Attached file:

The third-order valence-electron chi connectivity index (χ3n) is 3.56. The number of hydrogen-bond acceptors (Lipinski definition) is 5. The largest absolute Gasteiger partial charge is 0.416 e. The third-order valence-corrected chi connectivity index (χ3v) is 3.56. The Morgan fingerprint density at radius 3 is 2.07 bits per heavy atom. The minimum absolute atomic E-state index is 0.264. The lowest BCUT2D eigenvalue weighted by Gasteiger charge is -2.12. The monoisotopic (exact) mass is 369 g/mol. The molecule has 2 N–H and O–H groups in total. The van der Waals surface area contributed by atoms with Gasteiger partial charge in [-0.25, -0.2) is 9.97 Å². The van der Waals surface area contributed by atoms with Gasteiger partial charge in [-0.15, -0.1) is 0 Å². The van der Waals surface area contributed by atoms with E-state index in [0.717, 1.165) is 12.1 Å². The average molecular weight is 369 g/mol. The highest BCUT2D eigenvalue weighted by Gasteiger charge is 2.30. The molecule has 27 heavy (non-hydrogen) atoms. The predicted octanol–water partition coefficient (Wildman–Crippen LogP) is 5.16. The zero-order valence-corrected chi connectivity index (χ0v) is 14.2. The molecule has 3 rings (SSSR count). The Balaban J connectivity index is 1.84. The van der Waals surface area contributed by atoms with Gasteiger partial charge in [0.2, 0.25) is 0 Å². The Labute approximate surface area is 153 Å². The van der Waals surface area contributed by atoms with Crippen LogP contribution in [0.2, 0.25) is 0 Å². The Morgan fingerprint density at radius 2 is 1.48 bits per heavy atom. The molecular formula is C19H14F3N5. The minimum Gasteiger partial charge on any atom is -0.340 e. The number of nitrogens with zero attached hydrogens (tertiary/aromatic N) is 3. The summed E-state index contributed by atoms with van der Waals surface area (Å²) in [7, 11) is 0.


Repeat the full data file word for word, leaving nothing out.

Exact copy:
The third-order valence-electron chi connectivity index (χ3n) is 3.56. The number of hydrogen-bond acceptors (Lipinski definition) is 5. The largest absolute Gasteiger partial charge is 0.416 e. The third-order valence-corrected chi connectivity index (χ3v) is 3.56. The Morgan fingerprint density at radius 3 is 2.07 bits per heavy atom. The minimum absolute atomic E-state index is 0.264. The lowest BCUT2D eigenvalue weighted by Gasteiger charge is -2.12. The monoisotopic (exact) mass is 369 g/mol. The molecule has 2 N–H and O–H groups in total. The van der Waals surface area contributed by atoms with Gasteiger partial charge in [-0.25, -0.2) is 9.97 Å². The van der Waals surface area contributed by atoms with Gasteiger partial charge in [-0.15, -0.1) is 0 Å². The van der Waals surface area contributed by atoms with E-state index in [0.717, 1.165) is 12.1 Å². The average molecular weight is 369 g/mol. The highest BCUT2D eigenvalue weighted by Gasteiger charge is 2.30. The molecule has 27 heavy (non-hydrogen) atoms. The predicted octanol–water partition coefficient (Wildman–Crippen LogP) is 5.16. The zero-order valence-corrected chi connectivity index (χ0v) is 14.2. The molecule has 3 rings (SSSR count). The Balaban J connectivity index is 1.84. The van der Waals surface area contributed by atoms with Gasteiger partial charge in [0.2, 0.25) is 0 Å². The Labute approximate surface area is 153 Å². The van der Waals surface area contributed by atoms with Crippen LogP contribution in [0.2, 0.25) is 0 Å². The Morgan fingerprint density at radius 2 is 1.48 bits per heavy atom. The molecular formula is C19H14F3N5. The minimum Gasteiger partial charge on any atom is -0.340 e. The number of nitrogens with zero attached hydrogens (tertiary/aromatic N) is 3. The summed E-state index contributed by atoms with van der Waals surface area (Å²) in [7, 11) is 0.